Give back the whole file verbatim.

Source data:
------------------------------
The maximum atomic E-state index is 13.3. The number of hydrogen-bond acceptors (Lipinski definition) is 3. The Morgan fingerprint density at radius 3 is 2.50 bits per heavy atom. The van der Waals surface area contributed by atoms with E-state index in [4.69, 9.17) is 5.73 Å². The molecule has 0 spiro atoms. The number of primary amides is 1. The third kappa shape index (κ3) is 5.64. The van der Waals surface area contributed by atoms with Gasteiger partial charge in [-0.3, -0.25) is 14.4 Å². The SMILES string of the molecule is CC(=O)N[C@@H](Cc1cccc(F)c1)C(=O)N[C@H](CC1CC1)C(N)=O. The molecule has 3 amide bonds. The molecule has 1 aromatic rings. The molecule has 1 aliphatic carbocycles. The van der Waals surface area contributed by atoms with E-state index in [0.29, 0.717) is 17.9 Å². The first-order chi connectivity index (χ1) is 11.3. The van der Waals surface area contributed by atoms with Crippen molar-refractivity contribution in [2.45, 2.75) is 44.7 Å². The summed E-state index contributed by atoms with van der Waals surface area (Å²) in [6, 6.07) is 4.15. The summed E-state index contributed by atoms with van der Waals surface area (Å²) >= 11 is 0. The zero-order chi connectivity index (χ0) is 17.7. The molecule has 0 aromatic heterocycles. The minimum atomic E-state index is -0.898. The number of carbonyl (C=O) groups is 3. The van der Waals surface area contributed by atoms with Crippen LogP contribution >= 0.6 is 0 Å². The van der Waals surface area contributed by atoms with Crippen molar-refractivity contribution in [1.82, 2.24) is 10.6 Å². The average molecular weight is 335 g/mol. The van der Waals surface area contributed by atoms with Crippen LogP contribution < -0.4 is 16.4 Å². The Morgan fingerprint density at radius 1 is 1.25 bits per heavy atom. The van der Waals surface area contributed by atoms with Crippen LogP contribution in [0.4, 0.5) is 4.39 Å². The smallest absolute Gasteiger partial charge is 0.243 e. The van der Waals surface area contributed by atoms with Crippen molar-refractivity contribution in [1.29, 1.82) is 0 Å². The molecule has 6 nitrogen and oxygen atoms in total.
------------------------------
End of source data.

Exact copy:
The maximum atomic E-state index is 13.3. The number of hydrogen-bond acceptors (Lipinski definition) is 3. The Morgan fingerprint density at radius 3 is 2.50 bits per heavy atom. The van der Waals surface area contributed by atoms with E-state index in [4.69, 9.17) is 5.73 Å². The molecule has 0 spiro atoms. The number of primary amides is 1. The third kappa shape index (κ3) is 5.64. The van der Waals surface area contributed by atoms with Gasteiger partial charge in [-0.3, -0.25) is 14.4 Å². The SMILES string of the molecule is CC(=O)N[C@@H](Cc1cccc(F)c1)C(=O)N[C@H](CC1CC1)C(N)=O. The molecule has 3 amide bonds. The molecule has 1 aromatic rings. The molecule has 1 aliphatic carbocycles. The van der Waals surface area contributed by atoms with E-state index in [0.29, 0.717) is 17.9 Å². The first-order chi connectivity index (χ1) is 11.3. The van der Waals surface area contributed by atoms with Crippen molar-refractivity contribution in [2.45, 2.75) is 44.7 Å². The summed E-state index contributed by atoms with van der Waals surface area (Å²) in [6, 6.07) is 4.15. The summed E-state index contributed by atoms with van der Waals surface area (Å²) >= 11 is 0. The zero-order chi connectivity index (χ0) is 17.7. The molecule has 0 aromatic heterocycles. The minimum atomic E-state index is -0.898. The number of carbonyl (C=O) groups is 3. The van der Waals surface area contributed by atoms with Crippen LogP contribution >= 0.6 is 0 Å². The van der Waals surface area contributed by atoms with Crippen molar-refractivity contribution in [1.82, 2.24) is 10.6 Å². The average molecular weight is 335 g/mol. The van der Waals surface area contributed by atoms with Crippen LogP contribution < -0.4 is 16.4 Å². The Morgan fingerprint density at radius 1 is 1.25 bits per heavy atom. The van der Waals surface area contributed by atoms with Crippen LogP contribution in [0.4, 0.5) is 4.39 Å². The smallest absolute Gasteiger partial charge is 0.243 e. The van der Waals surface area contributed by atoms with Crippen molar-refractivity contribution in [1.29, 1.82) is 0 Å². The molecule has 6 nitrogen and oxygen atoms in total.